Dr Scott Turner

Dr Scott Turner

Undergoing any type of surgery puts stress on our body, and plastic surgery is no different. Whilst you might be one of the lucky ones and cruise through the surgery and recovery with little to no discomfort, most of us experience some sort of pain. Not only that, but you might have pain in places you don’t expect or anticipate. Dr Scott Turner, Specialist Plastic Surgeon from Sydney, helps us to understand why.

Of course, we expect some sort of pain when we have major plastic surgery, but if we have breast surgery, we expect our breasts to hurt, or if we’ve had an abdominoplasty, we expect our belly to be tender or a little sore for a few days. And indeed, it is expected that the first 48 hours up to a week are usually the worst, but good pain medication can usually help with that.

Weird and Wonderful Places

It’s the pain and discomfort in other areas of your body that might take you by surprise. You might have had a breast augmentation but you get pain in your neck, or arms! Any sort of surgery will result in altered and limited movement of your body, and it will affect more than just the area operated on. You will hold yourself differently and move differently to what you usually do, even if you don’t realise it, to take the pressure off or reduce the movement in the area you have had surgery on. This means muscles that are normally less used in the other areas of your body might be expected to take up the slack and cause aches and pains not anticipated.

Look After Yourself

There are several things you can do to look after yourself after surgery and reduce post-op pain.

Get Comfortable – While this might sound easy, often it’s anything but after surgery! Pillows and cushions placed in the right places can go a long way to minimising discomfort. They can take the pressure off and assist with getting comfortable in both sitting and lying/sleeping positions and should especially be used in the days immediately following your procedure.

Keep Moving with Gentle Exercise – This will help to keep your body limber and moving through gentle exercises and movements, as directed by your surgeon. Example, gentle arm circles and stretches might help stretch the muscles in the shoulders and neck where you hold a lot of tension. Massage or hot packs can also bring relief. If you have any excessive pain in any part of your body ask your surgeon what exercises might suit your particular surgery.

Rest, Relaxation and Sleep – This might sound contradictory to the previous point, but gentle movements in between resting and sleeping is different to jumping out of bed or trying to cook the family a meal on the first or second night you’re home. Rest, relaxation and sleep for the first few days after surgery is absolutely essential to ensuring your body has the time it needs to heal.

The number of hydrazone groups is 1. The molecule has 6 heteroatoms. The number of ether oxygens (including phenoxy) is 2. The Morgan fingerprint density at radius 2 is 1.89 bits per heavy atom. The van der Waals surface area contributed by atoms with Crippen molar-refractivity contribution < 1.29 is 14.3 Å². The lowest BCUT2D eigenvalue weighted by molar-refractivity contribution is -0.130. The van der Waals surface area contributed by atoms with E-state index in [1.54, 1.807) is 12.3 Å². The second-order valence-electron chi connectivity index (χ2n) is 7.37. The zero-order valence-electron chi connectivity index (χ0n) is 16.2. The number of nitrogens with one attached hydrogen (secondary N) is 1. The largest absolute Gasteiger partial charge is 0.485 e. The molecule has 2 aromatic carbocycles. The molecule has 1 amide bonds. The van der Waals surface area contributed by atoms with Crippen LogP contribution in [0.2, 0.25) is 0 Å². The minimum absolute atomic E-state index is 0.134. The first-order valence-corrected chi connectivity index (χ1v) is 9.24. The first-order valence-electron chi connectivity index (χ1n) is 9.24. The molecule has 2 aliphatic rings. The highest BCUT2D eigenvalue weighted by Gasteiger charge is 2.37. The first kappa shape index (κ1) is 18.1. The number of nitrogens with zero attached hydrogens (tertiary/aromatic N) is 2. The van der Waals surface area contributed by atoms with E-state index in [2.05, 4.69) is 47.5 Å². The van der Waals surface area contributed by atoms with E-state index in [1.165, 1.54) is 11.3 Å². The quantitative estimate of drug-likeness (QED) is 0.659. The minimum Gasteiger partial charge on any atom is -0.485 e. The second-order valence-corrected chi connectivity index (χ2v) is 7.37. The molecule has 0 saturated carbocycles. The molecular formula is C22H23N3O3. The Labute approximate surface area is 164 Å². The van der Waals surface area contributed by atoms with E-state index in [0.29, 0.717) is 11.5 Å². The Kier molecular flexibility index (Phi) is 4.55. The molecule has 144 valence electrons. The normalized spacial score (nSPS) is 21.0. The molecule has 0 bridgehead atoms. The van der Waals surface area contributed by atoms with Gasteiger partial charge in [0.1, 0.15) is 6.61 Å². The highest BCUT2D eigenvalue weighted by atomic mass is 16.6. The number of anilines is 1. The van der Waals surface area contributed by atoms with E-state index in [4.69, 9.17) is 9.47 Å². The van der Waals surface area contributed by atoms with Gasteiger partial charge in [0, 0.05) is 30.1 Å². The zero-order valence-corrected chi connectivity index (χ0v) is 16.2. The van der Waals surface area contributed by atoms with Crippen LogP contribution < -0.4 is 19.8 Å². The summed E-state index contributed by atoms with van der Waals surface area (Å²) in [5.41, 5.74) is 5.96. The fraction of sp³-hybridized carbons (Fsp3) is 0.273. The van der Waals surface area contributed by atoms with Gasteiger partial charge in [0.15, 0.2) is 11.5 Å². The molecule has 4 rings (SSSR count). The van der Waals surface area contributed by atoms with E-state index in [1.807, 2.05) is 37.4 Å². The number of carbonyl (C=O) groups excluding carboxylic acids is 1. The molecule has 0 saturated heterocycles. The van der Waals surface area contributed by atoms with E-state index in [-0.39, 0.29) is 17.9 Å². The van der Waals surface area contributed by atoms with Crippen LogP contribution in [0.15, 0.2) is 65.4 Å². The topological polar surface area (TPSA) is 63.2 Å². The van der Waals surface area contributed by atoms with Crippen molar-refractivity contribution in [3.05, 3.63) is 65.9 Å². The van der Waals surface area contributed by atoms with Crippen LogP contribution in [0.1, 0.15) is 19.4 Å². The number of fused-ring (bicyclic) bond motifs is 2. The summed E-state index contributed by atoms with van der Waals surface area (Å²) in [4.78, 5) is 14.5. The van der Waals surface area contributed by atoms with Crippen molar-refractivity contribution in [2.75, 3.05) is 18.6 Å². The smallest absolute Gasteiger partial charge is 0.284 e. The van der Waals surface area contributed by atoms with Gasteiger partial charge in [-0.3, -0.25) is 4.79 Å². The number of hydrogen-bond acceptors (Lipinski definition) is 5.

Follow Your Surgeon’s Instructions – This might include no heavy lifting, no rigorous exercising (apart from some of the gentle movements suggested above) and perhaps sleeping propped up for a couple of days upon return home. All of these things will contribute to your body healing sooner rather than later. Dr Turner says, “Following your surgeon’s instructions is the key to the success of your surgery. It is important that the surgical incisions are not subjected to excessive force, abrasion, or motion during the time of healing. Avoid wearing any clothing that must go over your head or require excessive movement of your arms above your head.” Dr Turner also says, “post-op garments are an important part of the recovery process.”

Medications – These are not just for reducing the potential for infections but for managing any pain. If you follow your surgeon’s medication schedule and communicate to them any concerns you might have, you should be able to minimise any major pain or discomfort.

Support – Dr Turner says, “While some procedures have a fairly quick recovery and may only require support at home for the first 24 hours after surgery, others may have a more prolonged recovery time and you may require support for 5 to 7 days. We inform all our patients of how much support you may require at home depending on the procedure you are having.” Support can be an essential part of minimising any undue exertion on your behalf after surgery. This can go a long way to reducing or eliminating any additional aches and pains.

Listen to Your Body – You are the best person to know your body. How you feel in the hours after the surgery will be different to how you feel two days after surgery, and again at three weeks after surgery. And each of us will be different. However, at each stage you need to remember what you’ve been through and that there will be some level of discomfort and adjustment until your body is fully healed. Be kind to yourself.

Dr Scott Turner is known for his ability to provide to provide his patients with natural, beautiful results. Read more about his tips for a successful recovery after plastic surgery. To contact him click here or phone 1300 437 758 to arrange a consult.

Trish

Trish is a plastic surgery blogger. She is passionate about wellbeing, health and beauty, and doesn't mind a little bit of 'help' from the amazing cosmetic and beauty procedures that are available today. Trish spends her days talking to women and men who are looking for suggestions and advice on procedures that are available to them. Cutting through the sales pitch and hype, a down-to-earth response on general information is what you will get.

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